### Showing 18 of 82 activities. To narrow your results, use the filters above.

- K–5
- 6–8

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- 6–8

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- 6–8

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- 6–8

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In this activity, students will model the weathering of rocks by shaking sugar cubes in a container.
- K–5
- 6–8

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In this activity, students will learn how waves, wind, water and glaciers all break rock and soil into smaller particles and move them around.
- K–5

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In this activity, students will examine and sketch various trace fossils from an unknown creature and then construct an image of the creature that they believe produced these fossils.
- K–5

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In this activity, students will observe how ice melts on wood and metal blocks, and they will draw conclusions about how heat conducts through different materials.
- 6–8

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In this activity, students will learn about tornadoes and simulate one inside a small bottle.
- K–5

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In this activity, students will build a simple solar cooker, make observations and qualitatively describe the melting rate of a piece of chocolate in the cooker.
- K–5

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In this activity, students will examine the need for seeds to have sunlight in order to grow.
- K–5

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Students will gain an understanding of the comparative size of the objects in our Solar System and the great distances between them.
- 6–8

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In this activity, students will place foods in different environments and observe the rate at which those foods decompose.
- 6–8

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In this activity, students will learn that objects do not always have to be touching to exert a force on each other.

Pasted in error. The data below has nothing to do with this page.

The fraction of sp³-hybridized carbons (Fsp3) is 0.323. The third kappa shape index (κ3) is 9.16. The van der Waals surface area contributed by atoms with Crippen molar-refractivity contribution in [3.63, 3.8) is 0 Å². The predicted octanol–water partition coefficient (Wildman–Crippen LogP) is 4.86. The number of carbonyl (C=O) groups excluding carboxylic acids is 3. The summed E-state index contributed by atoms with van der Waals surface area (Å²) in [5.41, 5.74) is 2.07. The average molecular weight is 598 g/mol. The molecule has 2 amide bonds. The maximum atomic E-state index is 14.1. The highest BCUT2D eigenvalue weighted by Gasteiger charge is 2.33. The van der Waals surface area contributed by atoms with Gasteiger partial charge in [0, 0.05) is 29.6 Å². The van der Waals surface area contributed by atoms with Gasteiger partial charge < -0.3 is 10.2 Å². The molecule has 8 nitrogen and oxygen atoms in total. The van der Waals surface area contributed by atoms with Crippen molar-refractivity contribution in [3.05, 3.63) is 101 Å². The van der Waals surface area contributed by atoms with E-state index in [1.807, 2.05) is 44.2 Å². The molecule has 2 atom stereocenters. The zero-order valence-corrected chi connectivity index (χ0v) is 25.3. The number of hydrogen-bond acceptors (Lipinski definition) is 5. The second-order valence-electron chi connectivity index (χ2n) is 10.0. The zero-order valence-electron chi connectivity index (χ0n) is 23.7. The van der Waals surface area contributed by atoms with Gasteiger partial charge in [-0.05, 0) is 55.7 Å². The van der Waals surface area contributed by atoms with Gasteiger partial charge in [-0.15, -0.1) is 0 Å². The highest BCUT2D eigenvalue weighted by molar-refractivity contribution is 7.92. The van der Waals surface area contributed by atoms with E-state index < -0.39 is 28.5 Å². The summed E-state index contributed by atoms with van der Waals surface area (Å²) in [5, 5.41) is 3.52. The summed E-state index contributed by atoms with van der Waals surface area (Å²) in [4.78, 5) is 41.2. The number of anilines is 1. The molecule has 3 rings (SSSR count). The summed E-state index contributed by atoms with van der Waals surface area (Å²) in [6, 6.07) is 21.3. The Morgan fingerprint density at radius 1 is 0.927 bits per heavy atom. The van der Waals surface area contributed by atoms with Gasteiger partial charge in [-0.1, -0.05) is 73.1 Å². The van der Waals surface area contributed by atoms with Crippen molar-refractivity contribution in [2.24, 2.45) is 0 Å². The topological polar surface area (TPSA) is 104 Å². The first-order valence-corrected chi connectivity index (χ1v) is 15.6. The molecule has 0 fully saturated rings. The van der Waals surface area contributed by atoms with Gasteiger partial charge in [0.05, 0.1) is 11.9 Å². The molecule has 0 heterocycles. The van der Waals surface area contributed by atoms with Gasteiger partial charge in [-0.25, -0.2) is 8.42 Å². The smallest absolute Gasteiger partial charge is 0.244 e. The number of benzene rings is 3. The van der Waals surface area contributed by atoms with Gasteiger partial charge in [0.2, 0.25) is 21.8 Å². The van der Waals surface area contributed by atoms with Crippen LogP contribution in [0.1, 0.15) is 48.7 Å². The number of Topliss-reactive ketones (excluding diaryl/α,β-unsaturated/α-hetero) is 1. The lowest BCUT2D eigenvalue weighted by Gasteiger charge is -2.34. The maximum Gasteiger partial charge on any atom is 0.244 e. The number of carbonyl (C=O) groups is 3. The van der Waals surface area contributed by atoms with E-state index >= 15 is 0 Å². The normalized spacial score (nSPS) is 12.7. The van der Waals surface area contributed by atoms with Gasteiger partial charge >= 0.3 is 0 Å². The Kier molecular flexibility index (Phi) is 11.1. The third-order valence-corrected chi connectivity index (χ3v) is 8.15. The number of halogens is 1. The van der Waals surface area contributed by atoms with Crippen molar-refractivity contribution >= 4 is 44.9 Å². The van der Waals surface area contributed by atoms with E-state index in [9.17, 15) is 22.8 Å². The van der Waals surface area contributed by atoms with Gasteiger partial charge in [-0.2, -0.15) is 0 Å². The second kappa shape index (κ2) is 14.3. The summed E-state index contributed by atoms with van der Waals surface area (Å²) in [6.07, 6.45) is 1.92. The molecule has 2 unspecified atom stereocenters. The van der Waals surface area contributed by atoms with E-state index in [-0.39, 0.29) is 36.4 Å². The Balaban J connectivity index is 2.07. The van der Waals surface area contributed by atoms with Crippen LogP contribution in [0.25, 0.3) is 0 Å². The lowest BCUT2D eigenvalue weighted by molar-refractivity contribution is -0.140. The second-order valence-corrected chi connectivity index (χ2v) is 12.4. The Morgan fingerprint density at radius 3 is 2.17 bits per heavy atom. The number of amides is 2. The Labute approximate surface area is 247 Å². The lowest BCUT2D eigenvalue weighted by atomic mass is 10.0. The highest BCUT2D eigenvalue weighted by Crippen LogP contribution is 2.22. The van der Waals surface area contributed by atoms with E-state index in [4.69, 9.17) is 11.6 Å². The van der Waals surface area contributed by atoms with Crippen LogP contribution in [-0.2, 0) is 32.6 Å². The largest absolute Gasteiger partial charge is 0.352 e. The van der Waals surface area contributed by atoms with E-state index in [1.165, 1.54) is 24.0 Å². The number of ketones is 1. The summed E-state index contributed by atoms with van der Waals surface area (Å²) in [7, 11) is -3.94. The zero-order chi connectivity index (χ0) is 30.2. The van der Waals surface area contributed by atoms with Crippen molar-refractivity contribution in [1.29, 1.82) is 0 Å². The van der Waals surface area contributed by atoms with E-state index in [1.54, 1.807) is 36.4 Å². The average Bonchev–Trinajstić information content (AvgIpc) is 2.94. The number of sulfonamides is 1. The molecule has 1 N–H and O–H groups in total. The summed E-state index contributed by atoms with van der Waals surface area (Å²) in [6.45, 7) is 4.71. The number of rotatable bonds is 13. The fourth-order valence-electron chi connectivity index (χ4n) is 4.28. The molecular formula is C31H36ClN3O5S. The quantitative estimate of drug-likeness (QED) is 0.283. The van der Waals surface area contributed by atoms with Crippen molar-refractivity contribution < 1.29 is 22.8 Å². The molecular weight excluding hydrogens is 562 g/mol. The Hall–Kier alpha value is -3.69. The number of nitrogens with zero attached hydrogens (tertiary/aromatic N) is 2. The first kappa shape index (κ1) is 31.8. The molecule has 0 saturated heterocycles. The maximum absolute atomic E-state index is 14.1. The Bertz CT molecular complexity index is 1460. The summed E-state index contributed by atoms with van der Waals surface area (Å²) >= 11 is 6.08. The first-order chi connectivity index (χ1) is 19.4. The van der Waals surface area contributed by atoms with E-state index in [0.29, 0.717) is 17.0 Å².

- K–5

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In this activity, students will learn the different techniques used to map the ocean, and will practice using those techniques themselves in the classroom.
- K–5

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In this activity teams design, build, and test paper helicopters to observe a relationship between blade surface area and descent rate.
- K–5

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In this activity, students will produce different chemical reactions with yeast.
- 6–8

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In this activity, students will construct a water wheel with household materials that can be used to lift an object.
- K–5

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In this activity, students will use a glass jar, water, milk, and a flashlight to explain why the sky is blue.
- K–5

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In this activity, students will be able to describe the water cycle by creating and observing a model.
- K–5

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In this activity, students will create a model of a sloped hillside using sand and simulate conditions that can cause a landslide to occur.
- K–5

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In this activity, students drop rubber balls in order to observe and measure the effects of elasticity. They use graphs to make predictions for further trials.
- K–5